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Pet care may help adolescents better care for their own type 1 diabetes

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NIH-funded study finds 10- to 13-year-olds benefit most

Monday, July 27, 2015

Listen to this podcast (MP3 - 6.3 MB).

Barrett Whitener: Getting an adolescent with diabetes to look after a living animal, specifically a pet fish, may also encourage them to take better care of their diabetes, according to a study of youth with type 1 diabetes, funded in part by the National Institutes of Health.

Refer to caption.
Study authors tested whether caring for a live fish might also lead youth with type 1 diabetes to take better care of their disorder. –Stock Photo.

Sometimes it’s difficult to get adolescents to take diabetes seriously, for reasons we’ll look at in a moment. This can lead to parent/child power struggles that could be serious for teens with type 1 diabetes whose bodies produce no insulin of their own. These teens need to check their blood sugar level regularly to make sure it stays within the normal range. Over time, high blood sugar levels can damage nerves, blood vessels, and organs. If blood sugar suddenly drops too low, it could lead to fainting, seizure, and even death.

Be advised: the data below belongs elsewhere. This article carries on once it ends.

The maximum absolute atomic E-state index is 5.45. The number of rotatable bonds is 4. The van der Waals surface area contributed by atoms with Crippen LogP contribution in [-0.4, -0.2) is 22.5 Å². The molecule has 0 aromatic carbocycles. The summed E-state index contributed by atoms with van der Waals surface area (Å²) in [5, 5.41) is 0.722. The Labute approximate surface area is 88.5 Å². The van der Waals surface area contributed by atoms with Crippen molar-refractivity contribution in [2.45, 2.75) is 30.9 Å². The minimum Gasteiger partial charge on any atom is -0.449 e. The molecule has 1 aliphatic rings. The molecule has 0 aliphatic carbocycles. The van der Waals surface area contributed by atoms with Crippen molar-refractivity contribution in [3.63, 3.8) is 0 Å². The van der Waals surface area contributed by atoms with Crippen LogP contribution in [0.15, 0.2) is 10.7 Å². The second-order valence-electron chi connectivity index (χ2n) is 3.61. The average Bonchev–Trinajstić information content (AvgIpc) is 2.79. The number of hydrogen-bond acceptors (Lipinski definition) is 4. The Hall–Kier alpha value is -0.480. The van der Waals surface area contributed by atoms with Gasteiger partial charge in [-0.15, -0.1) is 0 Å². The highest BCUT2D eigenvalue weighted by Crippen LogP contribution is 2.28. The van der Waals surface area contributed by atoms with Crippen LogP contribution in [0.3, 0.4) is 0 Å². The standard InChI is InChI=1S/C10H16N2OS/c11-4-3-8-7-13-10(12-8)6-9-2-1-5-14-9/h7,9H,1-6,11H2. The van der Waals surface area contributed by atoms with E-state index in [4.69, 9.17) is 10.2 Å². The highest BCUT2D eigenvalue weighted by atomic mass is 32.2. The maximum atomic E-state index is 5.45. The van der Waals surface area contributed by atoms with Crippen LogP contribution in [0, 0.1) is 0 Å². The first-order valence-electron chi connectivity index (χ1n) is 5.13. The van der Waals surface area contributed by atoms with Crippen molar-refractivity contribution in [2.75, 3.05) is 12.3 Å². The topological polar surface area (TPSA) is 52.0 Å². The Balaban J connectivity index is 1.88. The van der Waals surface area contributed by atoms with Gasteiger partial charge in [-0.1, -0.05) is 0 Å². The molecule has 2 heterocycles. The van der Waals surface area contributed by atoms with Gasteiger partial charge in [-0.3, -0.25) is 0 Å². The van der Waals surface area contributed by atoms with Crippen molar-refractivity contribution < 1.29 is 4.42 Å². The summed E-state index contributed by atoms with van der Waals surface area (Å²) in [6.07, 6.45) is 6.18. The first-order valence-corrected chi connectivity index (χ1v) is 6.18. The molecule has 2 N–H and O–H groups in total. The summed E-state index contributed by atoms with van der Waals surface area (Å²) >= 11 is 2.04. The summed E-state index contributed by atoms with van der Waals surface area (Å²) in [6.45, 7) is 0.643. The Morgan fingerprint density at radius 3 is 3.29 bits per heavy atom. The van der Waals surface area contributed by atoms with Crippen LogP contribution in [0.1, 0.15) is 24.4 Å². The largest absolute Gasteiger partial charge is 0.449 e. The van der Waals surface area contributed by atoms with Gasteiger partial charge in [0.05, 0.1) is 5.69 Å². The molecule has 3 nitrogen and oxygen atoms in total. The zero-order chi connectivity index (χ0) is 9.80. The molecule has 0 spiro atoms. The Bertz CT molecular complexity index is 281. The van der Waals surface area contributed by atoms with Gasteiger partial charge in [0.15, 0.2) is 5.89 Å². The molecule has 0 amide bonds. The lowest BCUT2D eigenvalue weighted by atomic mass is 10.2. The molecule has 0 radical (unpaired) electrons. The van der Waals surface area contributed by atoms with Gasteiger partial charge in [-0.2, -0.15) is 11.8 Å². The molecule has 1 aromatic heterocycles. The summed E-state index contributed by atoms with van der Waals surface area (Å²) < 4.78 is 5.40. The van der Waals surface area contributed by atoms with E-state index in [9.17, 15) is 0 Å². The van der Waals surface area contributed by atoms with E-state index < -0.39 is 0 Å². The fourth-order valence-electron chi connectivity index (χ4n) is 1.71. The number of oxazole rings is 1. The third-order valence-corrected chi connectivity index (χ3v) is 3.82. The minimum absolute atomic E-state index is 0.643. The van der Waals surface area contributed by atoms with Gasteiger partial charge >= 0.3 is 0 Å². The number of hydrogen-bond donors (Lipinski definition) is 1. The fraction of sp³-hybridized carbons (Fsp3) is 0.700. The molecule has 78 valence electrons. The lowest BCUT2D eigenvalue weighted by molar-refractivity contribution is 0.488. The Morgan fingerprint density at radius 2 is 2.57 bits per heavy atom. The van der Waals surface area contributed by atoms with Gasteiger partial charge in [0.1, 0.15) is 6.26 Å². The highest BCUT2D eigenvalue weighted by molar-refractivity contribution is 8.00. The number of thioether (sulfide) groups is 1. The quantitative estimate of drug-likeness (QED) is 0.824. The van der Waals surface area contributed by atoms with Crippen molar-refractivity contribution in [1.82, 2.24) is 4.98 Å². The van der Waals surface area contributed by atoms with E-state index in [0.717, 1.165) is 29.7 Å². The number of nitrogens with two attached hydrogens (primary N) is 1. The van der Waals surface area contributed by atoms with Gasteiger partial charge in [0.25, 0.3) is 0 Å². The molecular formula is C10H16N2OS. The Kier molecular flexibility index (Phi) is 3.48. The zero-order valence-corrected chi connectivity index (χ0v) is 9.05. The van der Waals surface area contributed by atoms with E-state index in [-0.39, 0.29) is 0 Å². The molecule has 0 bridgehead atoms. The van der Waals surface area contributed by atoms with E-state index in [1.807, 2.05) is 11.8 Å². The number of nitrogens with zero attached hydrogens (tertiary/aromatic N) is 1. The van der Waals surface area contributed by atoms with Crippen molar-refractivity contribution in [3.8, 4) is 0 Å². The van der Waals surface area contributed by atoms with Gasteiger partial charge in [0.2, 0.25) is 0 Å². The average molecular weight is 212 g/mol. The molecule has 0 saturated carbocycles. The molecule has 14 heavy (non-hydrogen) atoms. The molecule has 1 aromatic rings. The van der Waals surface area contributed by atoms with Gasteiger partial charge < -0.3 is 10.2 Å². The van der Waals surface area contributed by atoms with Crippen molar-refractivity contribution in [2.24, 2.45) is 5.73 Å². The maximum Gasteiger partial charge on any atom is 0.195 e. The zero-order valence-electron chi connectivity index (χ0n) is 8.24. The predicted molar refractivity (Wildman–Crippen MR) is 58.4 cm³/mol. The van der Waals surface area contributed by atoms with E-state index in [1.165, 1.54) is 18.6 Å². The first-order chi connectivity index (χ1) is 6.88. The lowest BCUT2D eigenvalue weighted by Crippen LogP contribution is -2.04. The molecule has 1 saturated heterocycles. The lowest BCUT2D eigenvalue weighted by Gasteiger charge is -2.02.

Often mental health professionals need to be called in to resolve family conflicts and get a teen’s diabetes care routine back on track. Our guest today, Dr. Olga Gupta, thought it might be possible to sidestep these family power struggles. Dr. Gupta is the senior author of the study and assistant professor of pediatrics and internal medicine at the University of Texas Southwestern.

She reasoned that adolescents might take better care of themselves if they were also entrusted with the care of another living creature. Dr. Gupta and her colleagues provided 28 adolescents with a live Betta splendens, also called a “Siamese fighting fish.”

From the National Institutes of Health, I’m Barrett Whitener. This is “Research Developments,” a podcast from the NIH’s Eunice Kennedy Shriver National Institute of Child Health and Human Development, the NICHD. Thank you for joining me, Dr. Gupta.

Olga Gupta, M.D.: Thank you for having me, Barrett.

Mr. Whitener: First of all, let’s look at why adolescents can have a hard time managing their diabetes. What are some of the reasons for that?

Dr. Gupta: Well, any of us who have teenagers at home, or have spent a lot of time with teenagers, know that adolescence is a particularly vulnerable time for deterioration of glucose control, and that’s due to poor decision-making, impulsivity, and a sense of instability invincibility that characterizes this time period and can negatively affect the care of the diabetes. And it’s also characterized by a real desire for independence and autonomy. And all of these factors together are just a perfect storm for teenagers with type 1 diabetes.

Mr. Whitener: So partly it’s that they want to conform, as all teenagers do, and kind of are afraid of being different from their peers and so might, in some cases, skip the frequent blood sugar checks that they need because of that?